Using institutions to moderate separatist tendencies : a focus on Iraqi Kurdistan
Author(s)Weinstock, Adele B., 1980-
Massachusetts Institute of Technology. Dept. of Political Science.
Roger D. Petersen.
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This thesis offers an alternate theory to the problem of secessionism by integrating two separate fields of research: nationalism and constitutional engineering. In particular, I apply two prominent theories of nationalism, those of Ernest Gellner and Benedict Anderson, to the problem of constitutional engineering. The theories developed by Gellner and Anderson have furthered our understanding of the historical and evolutionary processes of nationhood and nationalism. I argue that the insight offered by these theories can therefore better guide policy makers, scholars, and constitutional engineers in the design of political institutions for deeply-divided societies. The engineering of institutions has the capacity to contain separatist conflict by striking at what I argue are the two necessary cause of secessionism - desire and ability. In my thesis I focus on one case study in particular, that of Iraqi Kurdistan. I argue that a secessionist movement by Iraqi Kurds can best be thwarted by applying a two-pronged strategy: First, devolve enough power to the Kurds so that their rights as a minority group are protected and their desire for self-rule is fulfilled. Likewise, ensure the representation of Kurds in all levels of government. Second, encourage diversity within the Kurdish political arena. Both components of this strategy can be achieved by adopting a proportional representation electoral formula, selecting a territorially-based federalism, and choosing a parliamentary system.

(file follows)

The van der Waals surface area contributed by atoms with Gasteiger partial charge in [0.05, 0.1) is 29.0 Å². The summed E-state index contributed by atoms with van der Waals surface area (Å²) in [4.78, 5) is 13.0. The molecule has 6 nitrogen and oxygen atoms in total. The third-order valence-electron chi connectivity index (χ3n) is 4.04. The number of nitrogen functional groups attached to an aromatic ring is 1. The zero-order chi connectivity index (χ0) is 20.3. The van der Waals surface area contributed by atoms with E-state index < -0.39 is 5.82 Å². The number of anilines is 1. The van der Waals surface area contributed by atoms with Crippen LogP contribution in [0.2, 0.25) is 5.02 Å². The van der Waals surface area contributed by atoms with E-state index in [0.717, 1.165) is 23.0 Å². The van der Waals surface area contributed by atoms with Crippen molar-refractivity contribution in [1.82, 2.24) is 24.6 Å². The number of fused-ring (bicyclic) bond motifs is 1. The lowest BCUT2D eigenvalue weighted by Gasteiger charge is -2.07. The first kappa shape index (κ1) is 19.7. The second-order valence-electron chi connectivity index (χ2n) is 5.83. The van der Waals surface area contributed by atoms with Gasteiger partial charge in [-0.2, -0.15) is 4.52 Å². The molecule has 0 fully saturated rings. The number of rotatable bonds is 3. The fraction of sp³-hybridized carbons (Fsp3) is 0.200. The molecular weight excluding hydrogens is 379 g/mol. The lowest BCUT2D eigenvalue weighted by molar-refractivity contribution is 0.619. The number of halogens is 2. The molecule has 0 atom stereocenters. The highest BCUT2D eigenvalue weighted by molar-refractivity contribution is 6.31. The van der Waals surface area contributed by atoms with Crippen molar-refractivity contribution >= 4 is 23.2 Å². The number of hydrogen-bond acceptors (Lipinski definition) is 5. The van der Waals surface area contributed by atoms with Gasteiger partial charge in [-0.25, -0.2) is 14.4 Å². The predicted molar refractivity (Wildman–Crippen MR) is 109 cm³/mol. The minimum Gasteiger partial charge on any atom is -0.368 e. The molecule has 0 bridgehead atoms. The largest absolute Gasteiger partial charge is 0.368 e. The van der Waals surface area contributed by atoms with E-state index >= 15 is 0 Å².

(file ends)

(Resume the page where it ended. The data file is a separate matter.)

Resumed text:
Thesis (S.M.)--Massachusetts Institute of Technology, Dept. of Political Science, 2005."February 2005."Includes bibliographical references.
DepartmentMassachusetts Institute of Technology. Dept. of Political Science.
Massachusetts Institute of Technology